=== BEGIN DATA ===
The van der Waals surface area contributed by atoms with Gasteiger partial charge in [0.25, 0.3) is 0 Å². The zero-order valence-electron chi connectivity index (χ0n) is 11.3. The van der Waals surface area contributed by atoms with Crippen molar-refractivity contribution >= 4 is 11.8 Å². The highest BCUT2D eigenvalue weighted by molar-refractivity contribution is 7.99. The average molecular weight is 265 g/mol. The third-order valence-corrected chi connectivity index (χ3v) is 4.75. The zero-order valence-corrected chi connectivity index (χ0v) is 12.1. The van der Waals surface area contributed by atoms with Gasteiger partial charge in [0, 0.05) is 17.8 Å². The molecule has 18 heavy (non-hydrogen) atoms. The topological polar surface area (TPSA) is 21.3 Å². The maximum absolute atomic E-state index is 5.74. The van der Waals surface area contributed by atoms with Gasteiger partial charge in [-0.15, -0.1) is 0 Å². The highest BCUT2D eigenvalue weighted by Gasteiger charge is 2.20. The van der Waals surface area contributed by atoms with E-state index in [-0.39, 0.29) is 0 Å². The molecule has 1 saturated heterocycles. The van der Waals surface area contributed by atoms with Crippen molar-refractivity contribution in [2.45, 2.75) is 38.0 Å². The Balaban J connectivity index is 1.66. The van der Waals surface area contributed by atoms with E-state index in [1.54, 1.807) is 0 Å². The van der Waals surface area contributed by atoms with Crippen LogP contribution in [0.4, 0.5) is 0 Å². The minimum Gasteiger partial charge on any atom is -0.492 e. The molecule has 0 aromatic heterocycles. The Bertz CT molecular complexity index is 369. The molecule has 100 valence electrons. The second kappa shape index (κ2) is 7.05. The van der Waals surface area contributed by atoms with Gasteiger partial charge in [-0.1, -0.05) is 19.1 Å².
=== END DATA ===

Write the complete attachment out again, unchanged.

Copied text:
The van der Waals surface area contributed by atoms with Gasteiger partial charge in [0.25, 0.3) is 0 Å². The zero-order valence-electron chi connectivity index (χ0n) is 11.3. The van der Waals surface area contributed by atoms with Crippen molar-refractivity contribution >= 4 is 11.8 Å². The highest BCUT2D eigenvalue weighted by molar-refractivity contribution is 7.99. The average molecular weight is 265 g/mol. The third-order valence-corrected chi connectivity index (χ3v) is 4.75. The zero-order valence-corrected chi connectivity index (χ0v) is 12.1. The van der Waals surface area contributed by atoms with Gasteiger partial charge in [0, 0.05) is 17.8 Å². The molecule has 18 heavy (non-hydrogen) atoms. The topological polar surface area (TPSA) is 21.3 Å². The maximum absolute atomic E-state index is 5.74. The van der Waals surface area contributed by atoms with Gasteiger partial charge in [-0.15, -0.1) is 0 Å². The highest BCUT2D eigenvalue weighted by Gasteiger charge is 2.20. The van der Waals surface area contributed by atoms with E-state index in [-0.39, 0.29) is 0 Å². The molecule has 1 saturated heterocycles. The van der Waals surface area contributed by atoms with Crippen molar-refractivity contribution in [2.45, 2.75) is 38.0 Å². The Balaban J connectivity index is 1.66. The van der Waals surface area contributed by atoms with E-state index in [1.54, 1.807) is 0 Å². The van der Waals surface area contributed by atoms with Crippen LogP contribution in [0.4, 0.5) is 0 Å². The minimum Gasteiger partial charge on any atom is -0.492 e. The molecule has 0 aromatic heterocycles. The Bertz CT molecular complexity index is 369. The molecule has 100 valence electrons. The second kappa shape index (κ2) is 7.05. The van der Waals surface area contributed by atoms with Gasteiger partial charge in [-0.1, -0.05) is 19.1 Å².